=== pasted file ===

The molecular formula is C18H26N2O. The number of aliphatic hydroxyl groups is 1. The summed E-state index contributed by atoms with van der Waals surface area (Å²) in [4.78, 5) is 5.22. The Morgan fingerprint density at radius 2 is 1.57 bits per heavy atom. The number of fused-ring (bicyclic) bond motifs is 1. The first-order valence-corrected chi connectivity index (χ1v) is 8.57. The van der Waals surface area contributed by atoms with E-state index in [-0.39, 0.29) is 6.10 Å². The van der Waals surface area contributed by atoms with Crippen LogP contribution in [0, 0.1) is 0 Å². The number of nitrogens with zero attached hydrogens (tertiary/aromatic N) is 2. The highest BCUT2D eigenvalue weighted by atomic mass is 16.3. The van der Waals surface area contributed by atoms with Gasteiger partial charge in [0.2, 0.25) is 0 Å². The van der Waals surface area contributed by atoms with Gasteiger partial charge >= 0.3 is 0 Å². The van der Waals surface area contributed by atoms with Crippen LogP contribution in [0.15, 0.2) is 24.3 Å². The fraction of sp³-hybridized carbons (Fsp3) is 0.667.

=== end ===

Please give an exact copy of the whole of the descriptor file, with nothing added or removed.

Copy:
The molecular formula is C18H26N2O. The number of aliphatic hydroxyl groups is 1. The summed E-state index contributed by atoms with van der Waals surface area (Å²) in [4.78, 5) is 5.22. The Morgan fingerprint density at radius 2 is 1.57 bits per heavy atom. The number of fused-ring (bicyclic) bond motifs is 1. The first-order valence-corrected chi connectivity index (χ1v) is 8.57. The van der Waals surface area contributed by atoms with E-state index in [-0.39, 0.29) is 6.10 Å². The van der Waals surface area contributed by atoms with Crippen LogP contribution in [0, 0.1) is 0 Å². The number of nitrogens with zero attached hydrogens (tertiary/aromatic N) is 2. The highest BCUT2D eigenvalue weighted by atomic mass is 16.3. The van der Waals surface area contributed by atoms with Gasteiger partial charge in [0.2, 0.25) is 0 Å². The van der Waals surface area contributed by atoms with Gasteiger partial charge >= 0.3 is 0 Å². The van der Waals surface area contributed by atoms with Crippen LogP contribution in [0.15, 0.2) is 24.3 Å². The fraction of sp³-hybridized carbons (Fsp3) is 0.667.